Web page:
Workers' Compensation

What is the Statute of Limitations on Occupational Diseases?

 

What is the Statute of Limitations on Occupational Diseases?

When you have an accident at work, knowing when to file an accident report is simple — you should file as soon after your accident as possible. This will ensure that there’s an account of your accident in the records, and help prove to the insurance company that there is a need for workers’ compensation coverage.

 

Keep in mind, workers’ compensation doesn’t cover just accidents; it also covers occupational diseases. The big difference here is that it can be difficult to pinpoint the exact time when the disease first develops. There is a time limit on how long after your disease develops, so it’s important to file for workers’ compensation as soon as you can.

 

For instance, there was a case in 2012 in which an automotive mechanic assistant visited his doctor with complaints of shoulder pain that was initially diagnosed in 2000. The doctor diagnosed him with severe osteoarthritis, most likely a result of his job, which required frequent use of his arms and shoulders. He was advised that his shoulder might need to be replaced and that he should modify his work in order not to further damage his shoulder.

 

However, the mechanic continued to work until his retirement in 2009 despite the persistent pain. He often needed his co-workers to complete certain tasks. It was his shoulder pain that caused him to retire.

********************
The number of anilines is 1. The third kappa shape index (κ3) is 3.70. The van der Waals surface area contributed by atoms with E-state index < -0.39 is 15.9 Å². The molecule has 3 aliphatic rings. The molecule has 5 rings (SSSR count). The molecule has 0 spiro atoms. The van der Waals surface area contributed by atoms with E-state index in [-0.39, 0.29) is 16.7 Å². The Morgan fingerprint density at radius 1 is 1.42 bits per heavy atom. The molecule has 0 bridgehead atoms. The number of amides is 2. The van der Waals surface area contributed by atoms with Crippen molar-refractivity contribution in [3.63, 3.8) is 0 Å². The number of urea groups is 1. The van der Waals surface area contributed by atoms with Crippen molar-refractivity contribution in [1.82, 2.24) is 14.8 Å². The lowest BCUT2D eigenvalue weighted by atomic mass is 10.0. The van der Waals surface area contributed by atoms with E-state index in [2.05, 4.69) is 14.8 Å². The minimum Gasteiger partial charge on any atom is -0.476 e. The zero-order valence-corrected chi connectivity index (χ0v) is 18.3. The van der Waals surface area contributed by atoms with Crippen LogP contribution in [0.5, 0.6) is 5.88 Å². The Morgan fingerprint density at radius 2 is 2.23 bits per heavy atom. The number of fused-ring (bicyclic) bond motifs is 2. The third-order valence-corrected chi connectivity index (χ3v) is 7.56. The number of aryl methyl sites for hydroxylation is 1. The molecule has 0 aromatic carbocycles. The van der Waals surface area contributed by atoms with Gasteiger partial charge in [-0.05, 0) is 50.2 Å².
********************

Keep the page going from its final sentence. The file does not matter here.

In 2012, the mechanic visited a doctor for his shoulder pain and was told that he had developed end-stage arthritis in his left shoulder, and that it required surgery. So he followed the doctor’s orders and underwent a surgery to replace his shoulder at the beginning of November. By the end of the month, he filed for workers’ compensation.

 

Despite the fact that he had developed this condition as a result of the normal duties of his job, the court dismissed his claim because he had waited too long to make his claim. There is a two-year statute of limitation on worker’s comp cases. The good news is that that two years generally begins after your first diagnosis.

 

If the mechanic had filed for workers’ compensation in 2000 when he received his first diagnosis, it’s likely he would have been covered by workers’ compensation. That’s why if you develop any sort of condition due to your work, it’s important that you file for workman’s comp as soon as you get the diagnosis.

 

There is a two-year statute of limitations on workers’ comp in cases of occupational diseases. If you’ve developed a condition due to your work, contact an experienced attorney as soon as possible.

 

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